Here is the church and here is the steeple. Open the door and see – Oh, sweet Mother Goose! – a heart-wrenching mess.
Inspired by a “very personal, visceral” church gathering with his family, artist Sam Shear revealed his sculpture, Upside Down Church, on Sunday, May 27, in Virginia City. After a presentation, Jenni Charles and Jesse Dunn of the Dead Winter Carpenters performed a gospel hour of songs.
A Lake Tahoe resident, Shear owns Terrapin Ridge Productions and works with Devil Dog Productions, a major live music promoter in the area. He earned a degree at Sierra Nevada College, where he realized his passion for art and music. After a hiatus at his home-state Illinois, he moved back to Tahoe. Sunday’s event is part of Shear’s SNC master’s thesis in fine arts.
He said his art’s subject matters are things that affect him, controversial topics within the realm of social, political and environmental issues. Nothing’s more controversial than religion or heartfelt than family.
The concept of the Upside Down Church came to Shear at his grandmother’s funeral. Church steeples point heavenward on Midwestern skylines, but inside, familial demons dwell.
“My thought was my family could put issues behind us and move forward and unfortunately it was at that funeral service that I was very conscious and aware that my family was separated,” he said. “In the church, I saw nasty glares and heard sly comments. It was a very jarring experience, especially for someone who was not religious, like myself. I had all these preconceived notions of what a church is and what it does.”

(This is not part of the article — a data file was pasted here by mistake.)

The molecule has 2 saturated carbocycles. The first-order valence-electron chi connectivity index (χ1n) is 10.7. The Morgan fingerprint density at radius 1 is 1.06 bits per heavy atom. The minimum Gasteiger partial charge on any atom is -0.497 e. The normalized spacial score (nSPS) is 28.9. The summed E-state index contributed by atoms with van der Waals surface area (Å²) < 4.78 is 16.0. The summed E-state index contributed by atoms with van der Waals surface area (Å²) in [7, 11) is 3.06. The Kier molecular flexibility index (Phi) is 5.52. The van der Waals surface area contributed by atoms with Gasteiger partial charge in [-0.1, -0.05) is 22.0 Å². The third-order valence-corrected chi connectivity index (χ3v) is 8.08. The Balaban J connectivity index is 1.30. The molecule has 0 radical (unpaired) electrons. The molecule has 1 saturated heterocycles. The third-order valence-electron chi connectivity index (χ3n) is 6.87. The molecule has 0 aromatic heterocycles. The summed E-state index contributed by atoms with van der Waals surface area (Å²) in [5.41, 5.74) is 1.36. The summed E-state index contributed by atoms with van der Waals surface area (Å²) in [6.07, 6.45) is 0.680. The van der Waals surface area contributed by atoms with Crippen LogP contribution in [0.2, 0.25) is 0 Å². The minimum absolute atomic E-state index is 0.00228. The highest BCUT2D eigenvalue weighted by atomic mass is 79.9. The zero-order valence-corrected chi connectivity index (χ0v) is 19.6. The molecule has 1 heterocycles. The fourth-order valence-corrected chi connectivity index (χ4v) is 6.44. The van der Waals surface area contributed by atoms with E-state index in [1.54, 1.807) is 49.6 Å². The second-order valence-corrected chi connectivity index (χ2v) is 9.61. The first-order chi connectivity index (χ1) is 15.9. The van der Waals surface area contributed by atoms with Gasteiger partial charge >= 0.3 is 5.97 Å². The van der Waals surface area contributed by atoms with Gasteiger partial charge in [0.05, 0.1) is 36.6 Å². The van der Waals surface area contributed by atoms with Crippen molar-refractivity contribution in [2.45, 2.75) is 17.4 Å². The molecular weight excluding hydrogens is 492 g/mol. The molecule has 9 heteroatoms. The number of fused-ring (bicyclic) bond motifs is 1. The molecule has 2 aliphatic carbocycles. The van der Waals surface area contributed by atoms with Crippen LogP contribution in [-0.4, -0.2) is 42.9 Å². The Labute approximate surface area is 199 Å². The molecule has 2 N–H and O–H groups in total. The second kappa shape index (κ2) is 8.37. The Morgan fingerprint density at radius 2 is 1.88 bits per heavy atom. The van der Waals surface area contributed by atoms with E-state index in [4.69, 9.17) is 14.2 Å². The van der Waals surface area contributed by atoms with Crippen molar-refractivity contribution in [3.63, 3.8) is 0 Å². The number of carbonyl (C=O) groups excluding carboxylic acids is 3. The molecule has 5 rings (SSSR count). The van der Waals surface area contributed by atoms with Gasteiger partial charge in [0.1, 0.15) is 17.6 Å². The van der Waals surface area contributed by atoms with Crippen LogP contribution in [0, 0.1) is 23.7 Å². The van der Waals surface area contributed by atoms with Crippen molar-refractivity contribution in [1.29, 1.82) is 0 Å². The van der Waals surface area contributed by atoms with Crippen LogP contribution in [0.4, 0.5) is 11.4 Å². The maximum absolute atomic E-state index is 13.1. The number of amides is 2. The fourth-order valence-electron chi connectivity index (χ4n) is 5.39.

The 1/20-scale replica of a Midwest style church, with its steeple planted in the earth, sits across the street from the St. Mary’s Art Center. Shear said it’s an appropriate site to be in Virginia City, with its historic buildings and hillsides scarred by mining in the 1800s.
“Like a ship on the water, where a ship leaves a wake behind it, the Upside Down Church, where the steeple meets the ground, leaves this deep trench,” Shear said. “The trench is a metaphor for the issues we have and the aftermath left behind.
ABOUT Tim Parsons
Tim Parsons is the editor of Tahoe Onstage who first moved to Lake Tahoe in 1992. Before starting Tahoe Onstage in 2013, he worked for 29 years at newspapers, including the Tahoe Daily Tribune, Eureka Times-Standard and Contra Costa Times. He was the recipient of the 2011 Keeping the Blues Alive award for Journalism.